Matt Maloney Named to Philadelphia Big 5 Hall of Fame

Philadelphia Big 5 Hall of Fame release

PHILADELPHIA - The Philadelphia Big 5 has announced its Hall of Fame class for the 2011-12 basketball season, and the University of Pennsylvania's Matt Maloney is among the five inductees. He will join Marc Jackson (Temple), Kelly Greenberg (La Salle), Melissa Coursey (Saint Joseph's) and Jenn Beisel (Villanova) in the induction.

The Big 5 Hall of Fame induction ceremony will take place at a luncheon on Tuesday, Feb. 21 at The Palestra. This luncheon is traditionally attended by all of the city's Division I head coaches as well as previous Big 5 Hall of Fame inductees. Tickets are available to the event for $40. TheHall of Fame luncheonwill also be video streamed for free, and can be watched here.

Maloney played three seasons at Penn, but left quite an impression in that time. Perhaps most astonishing, he never lost an Ivy League game, going a perfect 42-0 as the Quakers racked up 48 straight conference wins during a five-season stretch. Overall, Penn went 69-14 during Maloney's time wearing the Red and Blue and played in three NCAA Tournaments. In fact, the Quakers' last NCAA win came during Maloney's junior season, a 90-80 first-round victory over Nebraska.

Maloney was a two-time first-team All-Big 5 selection, in 1992-93 and 1994-95, and he earned second-team honors as a junior in 1993-94. The guard was also a three-time first-team All-Ivy selection, and was the Ivy League's Player of the Year his senior season.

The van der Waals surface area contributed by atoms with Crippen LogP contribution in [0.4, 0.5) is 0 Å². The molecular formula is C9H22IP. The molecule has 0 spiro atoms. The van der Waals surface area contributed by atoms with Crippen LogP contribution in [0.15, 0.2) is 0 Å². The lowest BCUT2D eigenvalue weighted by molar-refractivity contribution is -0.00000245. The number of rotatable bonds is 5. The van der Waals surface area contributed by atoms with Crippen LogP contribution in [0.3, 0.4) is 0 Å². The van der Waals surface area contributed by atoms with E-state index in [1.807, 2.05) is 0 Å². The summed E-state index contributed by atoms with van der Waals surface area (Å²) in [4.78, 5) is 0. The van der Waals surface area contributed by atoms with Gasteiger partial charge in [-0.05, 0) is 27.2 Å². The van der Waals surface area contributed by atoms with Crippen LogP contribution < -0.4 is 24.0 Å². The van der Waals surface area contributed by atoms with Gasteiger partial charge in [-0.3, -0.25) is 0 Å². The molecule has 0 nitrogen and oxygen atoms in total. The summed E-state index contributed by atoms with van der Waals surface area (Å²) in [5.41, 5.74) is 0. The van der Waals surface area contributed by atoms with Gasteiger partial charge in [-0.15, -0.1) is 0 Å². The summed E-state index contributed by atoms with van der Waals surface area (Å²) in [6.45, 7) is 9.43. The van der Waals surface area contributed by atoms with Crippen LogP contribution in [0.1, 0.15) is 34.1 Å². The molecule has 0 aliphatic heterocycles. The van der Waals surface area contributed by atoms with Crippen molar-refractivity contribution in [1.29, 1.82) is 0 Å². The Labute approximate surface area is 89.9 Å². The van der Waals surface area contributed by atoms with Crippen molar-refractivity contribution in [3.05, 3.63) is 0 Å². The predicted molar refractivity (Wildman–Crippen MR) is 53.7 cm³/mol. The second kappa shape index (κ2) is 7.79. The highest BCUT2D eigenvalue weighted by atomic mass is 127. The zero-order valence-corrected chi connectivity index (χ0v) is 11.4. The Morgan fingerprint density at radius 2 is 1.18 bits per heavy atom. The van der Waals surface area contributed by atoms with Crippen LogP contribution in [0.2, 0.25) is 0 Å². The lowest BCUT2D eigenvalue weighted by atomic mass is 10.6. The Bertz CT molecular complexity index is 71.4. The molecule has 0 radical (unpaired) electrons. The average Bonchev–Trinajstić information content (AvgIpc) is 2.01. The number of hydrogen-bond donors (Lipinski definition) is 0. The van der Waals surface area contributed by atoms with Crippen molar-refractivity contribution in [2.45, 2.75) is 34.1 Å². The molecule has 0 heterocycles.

Nearly 20 years after his Penn career ended, Maloney is still scattered throughoutthe Quakers'record book. He had a 37-point game his sophomore year against American that is still tied for the fourth-best scoring performance in program history, and a 36-point game his senior year vs. Brown that is tied for eighth all-time. In that Brown game, Maloney hit 10 three-point shots which is a Penn single-game record, while in the American game he hit eight which is tied for second in program annals.

On the single-season charts, Maloney is second and third in three-point field goals made, with 91 in 1992-93 and 87 in 1994-95. He hit 44.4 of his trey attempts in 1992-93, which is fifth all-time, and his 43.9 percentage in 1994-95 is sixth. As a junior, Maloney shot 89.7 percent at the foul line (61 of 68) -- a mark that still stands No. 1 at Penn -- and he had 62 steals which is fourth on the program's single-season list.

For his three-year career, Maloney knocked down 244 three-point baskets which is second only to Tim Begley's 253 treys (accomplished in four years), and his 40.3 three-point FG percentage is eighth all-time. Maloney is also in Penn's all-time Top 10 in steals (third with 157) and assists (seventh with 322).

Following his career at Penn, Maloney enjoyed a six-year career in the NBA with the Houston Rockets, the Chicago Bulls and the Atlanta Hawks. He was the starting point guard for the Rockets in 1996-97, when they lost to the Utah Jazz in the Western Conference Finals.

Maloney grew up in Haddon Heights, N.J., and played his high school basketball at Haddonfield. His father, James, was a longtime assistant coach at Temple University under John Chaney.